PSYCH 2C03 Chapter Notes - Chapter 1: James W. Pennebaker, Microcassette, Implicit Memory

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Published on 13 Apr 2013
McMaster University
What is social psychology: What does it try to do?
We construct our social reality
Our social intuitions are often powerful but sometimes perilous (involving exposure to great danger)
Social influences shape our behaviour
Personal attitudes and dispositions also shape behaviour
Social behaviour is biologically rooted
Relating to others is a basic need
Social psychology's principles are applicable in everyday life
Obvious ways values enter
Not so obvious ways values enter
Man had 2nd wife who was selfish, she had 2 daughters both vain and selfish
Man's own daughter- sweet and kind
o Learned early in life she had to do what she was told, accept insults
o Fair godmother, helped to escape and go to grand ball, met handsome prince
Folktale demands that we accept the power of the situation
Cinderella cowered at home, but walked and talked and smiled as if she
were beautiful at the grand ball
What is Social Psychology: What Does it Try to Do?
Jean-Paul Sartre (1946)- accepted Cinderella premise (basis of an argument, from which a conclusion
is drawn)
Believes we are "first of all beings in a situation"
o We cannot be distinguished from our situations--they form us and decide our possibilities
Social Psychology- studies the influences of our situations, with special attention to how we view
and affect one another
Focus less on differences among individuals, focus more on how individuals in general, view
and affect another
More often use experimentation
Boundaries with sociology
Still a young science
First social psychology experiments were barely more than a century ago
How much of our social world is just in our heads?
Social behaviour varies not just with objective (free of biases) situations, but with how we construe
(interpret) it
Social beliefs -->self-fulfilling
Ex. Happily married couple vs. non-happy married couple
Happy couple--> may take partner A's acid "can't you ever put that where it goes?" and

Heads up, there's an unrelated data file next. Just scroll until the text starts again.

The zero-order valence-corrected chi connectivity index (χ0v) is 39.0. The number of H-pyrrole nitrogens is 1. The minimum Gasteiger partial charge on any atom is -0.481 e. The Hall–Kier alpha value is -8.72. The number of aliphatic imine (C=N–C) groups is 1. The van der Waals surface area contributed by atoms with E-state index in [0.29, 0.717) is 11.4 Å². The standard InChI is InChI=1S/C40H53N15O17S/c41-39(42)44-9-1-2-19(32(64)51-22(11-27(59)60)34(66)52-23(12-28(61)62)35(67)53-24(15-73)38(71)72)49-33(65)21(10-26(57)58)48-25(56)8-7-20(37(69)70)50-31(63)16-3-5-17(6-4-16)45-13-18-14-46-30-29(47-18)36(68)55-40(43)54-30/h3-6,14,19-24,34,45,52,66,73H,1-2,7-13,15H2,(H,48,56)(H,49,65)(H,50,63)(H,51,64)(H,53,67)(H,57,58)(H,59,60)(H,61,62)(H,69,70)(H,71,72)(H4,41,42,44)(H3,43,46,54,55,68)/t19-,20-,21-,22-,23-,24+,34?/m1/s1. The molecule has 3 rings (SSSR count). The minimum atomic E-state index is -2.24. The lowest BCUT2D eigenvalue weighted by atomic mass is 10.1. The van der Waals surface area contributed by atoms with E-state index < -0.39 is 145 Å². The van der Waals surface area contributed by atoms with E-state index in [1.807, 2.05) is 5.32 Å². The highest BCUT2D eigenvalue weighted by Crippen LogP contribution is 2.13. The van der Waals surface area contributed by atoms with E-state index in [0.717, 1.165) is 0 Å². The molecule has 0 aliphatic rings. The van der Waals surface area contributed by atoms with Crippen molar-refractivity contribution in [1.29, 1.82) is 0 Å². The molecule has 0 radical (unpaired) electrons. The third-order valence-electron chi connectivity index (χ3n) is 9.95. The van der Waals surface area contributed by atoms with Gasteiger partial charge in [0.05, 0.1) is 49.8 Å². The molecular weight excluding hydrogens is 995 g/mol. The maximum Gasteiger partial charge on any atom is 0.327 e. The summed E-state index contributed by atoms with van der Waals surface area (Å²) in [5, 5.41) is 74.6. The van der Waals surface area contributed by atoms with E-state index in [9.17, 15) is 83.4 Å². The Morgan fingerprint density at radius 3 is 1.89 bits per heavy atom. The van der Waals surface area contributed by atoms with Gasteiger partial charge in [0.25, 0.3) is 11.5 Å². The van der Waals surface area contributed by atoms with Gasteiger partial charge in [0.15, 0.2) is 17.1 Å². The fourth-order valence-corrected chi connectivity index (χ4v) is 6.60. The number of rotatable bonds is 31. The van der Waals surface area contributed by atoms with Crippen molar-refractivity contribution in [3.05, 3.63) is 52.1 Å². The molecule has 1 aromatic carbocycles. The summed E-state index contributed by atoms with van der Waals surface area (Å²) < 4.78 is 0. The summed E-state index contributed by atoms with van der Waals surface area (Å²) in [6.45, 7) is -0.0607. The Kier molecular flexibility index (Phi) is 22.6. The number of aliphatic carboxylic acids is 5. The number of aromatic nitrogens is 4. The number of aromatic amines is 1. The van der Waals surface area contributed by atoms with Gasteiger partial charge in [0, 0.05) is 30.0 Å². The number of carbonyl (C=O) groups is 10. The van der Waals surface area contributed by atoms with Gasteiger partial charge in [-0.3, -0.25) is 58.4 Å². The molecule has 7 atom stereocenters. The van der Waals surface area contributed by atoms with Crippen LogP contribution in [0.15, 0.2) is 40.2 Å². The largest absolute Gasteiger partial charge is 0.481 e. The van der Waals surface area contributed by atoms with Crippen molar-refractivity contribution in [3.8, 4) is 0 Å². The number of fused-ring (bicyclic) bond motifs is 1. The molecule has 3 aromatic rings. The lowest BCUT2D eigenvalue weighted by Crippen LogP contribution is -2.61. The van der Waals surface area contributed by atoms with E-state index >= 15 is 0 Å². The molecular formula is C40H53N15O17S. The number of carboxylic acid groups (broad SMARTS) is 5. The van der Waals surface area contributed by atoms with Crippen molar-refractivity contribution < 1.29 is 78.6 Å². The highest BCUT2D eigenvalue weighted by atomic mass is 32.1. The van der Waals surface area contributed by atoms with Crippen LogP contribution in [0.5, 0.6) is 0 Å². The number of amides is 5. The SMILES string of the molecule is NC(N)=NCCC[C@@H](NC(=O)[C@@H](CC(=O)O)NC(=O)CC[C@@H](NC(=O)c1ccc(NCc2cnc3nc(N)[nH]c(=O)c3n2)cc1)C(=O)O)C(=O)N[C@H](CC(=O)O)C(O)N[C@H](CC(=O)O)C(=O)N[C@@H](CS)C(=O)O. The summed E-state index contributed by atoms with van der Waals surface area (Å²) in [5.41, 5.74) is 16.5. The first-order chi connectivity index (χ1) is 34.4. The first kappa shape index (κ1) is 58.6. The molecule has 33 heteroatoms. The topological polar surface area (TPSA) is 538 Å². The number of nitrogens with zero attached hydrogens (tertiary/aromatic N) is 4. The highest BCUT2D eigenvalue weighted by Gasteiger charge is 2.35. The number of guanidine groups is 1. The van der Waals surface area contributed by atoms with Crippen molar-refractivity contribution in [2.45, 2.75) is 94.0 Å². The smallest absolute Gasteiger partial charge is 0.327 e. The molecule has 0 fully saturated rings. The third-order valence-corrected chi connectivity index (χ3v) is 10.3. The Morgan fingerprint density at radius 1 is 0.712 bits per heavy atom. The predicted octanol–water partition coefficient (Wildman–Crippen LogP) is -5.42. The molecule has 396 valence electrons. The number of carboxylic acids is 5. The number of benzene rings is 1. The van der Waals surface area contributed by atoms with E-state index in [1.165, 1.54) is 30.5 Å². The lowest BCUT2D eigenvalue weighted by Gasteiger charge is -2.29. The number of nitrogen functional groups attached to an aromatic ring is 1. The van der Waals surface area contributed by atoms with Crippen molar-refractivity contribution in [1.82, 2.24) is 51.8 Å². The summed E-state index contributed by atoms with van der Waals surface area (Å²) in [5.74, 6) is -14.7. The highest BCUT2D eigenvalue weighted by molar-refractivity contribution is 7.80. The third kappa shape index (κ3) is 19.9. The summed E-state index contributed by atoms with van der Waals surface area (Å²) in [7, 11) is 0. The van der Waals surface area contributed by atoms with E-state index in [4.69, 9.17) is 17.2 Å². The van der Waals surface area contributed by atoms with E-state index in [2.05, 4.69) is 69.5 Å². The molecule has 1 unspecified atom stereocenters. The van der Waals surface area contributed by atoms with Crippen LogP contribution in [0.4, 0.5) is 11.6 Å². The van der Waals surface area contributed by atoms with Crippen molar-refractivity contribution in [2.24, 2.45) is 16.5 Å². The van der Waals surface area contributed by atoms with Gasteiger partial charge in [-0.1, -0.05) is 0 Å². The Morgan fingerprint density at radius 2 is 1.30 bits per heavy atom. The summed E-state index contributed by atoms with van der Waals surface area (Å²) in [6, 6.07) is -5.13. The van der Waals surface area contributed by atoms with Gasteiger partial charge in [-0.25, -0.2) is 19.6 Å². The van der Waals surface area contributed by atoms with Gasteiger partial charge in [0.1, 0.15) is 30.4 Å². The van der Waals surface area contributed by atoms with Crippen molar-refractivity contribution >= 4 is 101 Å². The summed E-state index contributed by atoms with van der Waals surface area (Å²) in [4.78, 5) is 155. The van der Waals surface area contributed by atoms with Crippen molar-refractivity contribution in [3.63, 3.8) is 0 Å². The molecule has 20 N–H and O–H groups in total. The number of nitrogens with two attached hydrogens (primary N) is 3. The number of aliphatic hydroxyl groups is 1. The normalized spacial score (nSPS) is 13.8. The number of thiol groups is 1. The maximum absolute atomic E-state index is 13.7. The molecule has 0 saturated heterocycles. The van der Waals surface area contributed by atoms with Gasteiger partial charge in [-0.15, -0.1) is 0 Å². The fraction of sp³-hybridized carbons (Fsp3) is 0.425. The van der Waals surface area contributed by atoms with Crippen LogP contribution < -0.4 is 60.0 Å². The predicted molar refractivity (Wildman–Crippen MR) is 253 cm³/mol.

Partner B may externalize it ("he must have had a frustrating day")
Unhappy couple--> Partner B comes back with mean disposition ("is he ever hostile!"),
and may counterattack Partner A
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Partner B expecting hostility may behave resentfully causes Partner A to elicit
hostility A expected
Would you be cruel if ordered?
Nazi Germany
Occurred because thousands followed orders
Stanley Milgrim
Electric shock experiment
2/3 of participants complied
To help? Or to help oneself?
Cash falling from armoured truck ($2 million) in Toronto, ON
Some motorists help return $100,000
More people stopped to help themselves
Similar incidents occurred in San Francisco, California and Columus, Ohio
Results were the same
What situations trigger people to be helpful or greedy?
Does cultural context--villages and small towns breed greater helpfulness?
Social Psychology how people view and affect one another
Study attitudes and beliefs, conformity and independence, love and hate
Major Themes in Social Psychology
Biology- natural selection and adaptation
Sociology- builds on concepts such as social structure and organization
Music- harnesses our ideas of rhythm, melody, and harmony
What concepts are in social psychology's short list of central ideas?
Fundamental principles: "behaviour is a function of the person and the situation"
We construct our social reality
Humans have irresistible urge to explain behaviour, to attribute it to some cause
Therefore make it seem orderly, predictable, and controllable
You and I may react differently
We think differently
How we react to a friend's insult
Depends on whether we attribute it to hostility or to a bad day
We are intuitive scientists
We explain people's behaviours, with enough speed and accuracy to suit our daily needs
We attribute behaviour to personality, when behaviour is consistent and distinctive
Ex. Person that repetitively uses negative comments, may then infer that person has nasty
disposition and avoid that person
Beliefs about ourselves matter
Do we have control over things?
Superior or inferior?
Our answers influence our emotions and actions
Our Social Intuitions are Often powerful but Sometimes Perilous
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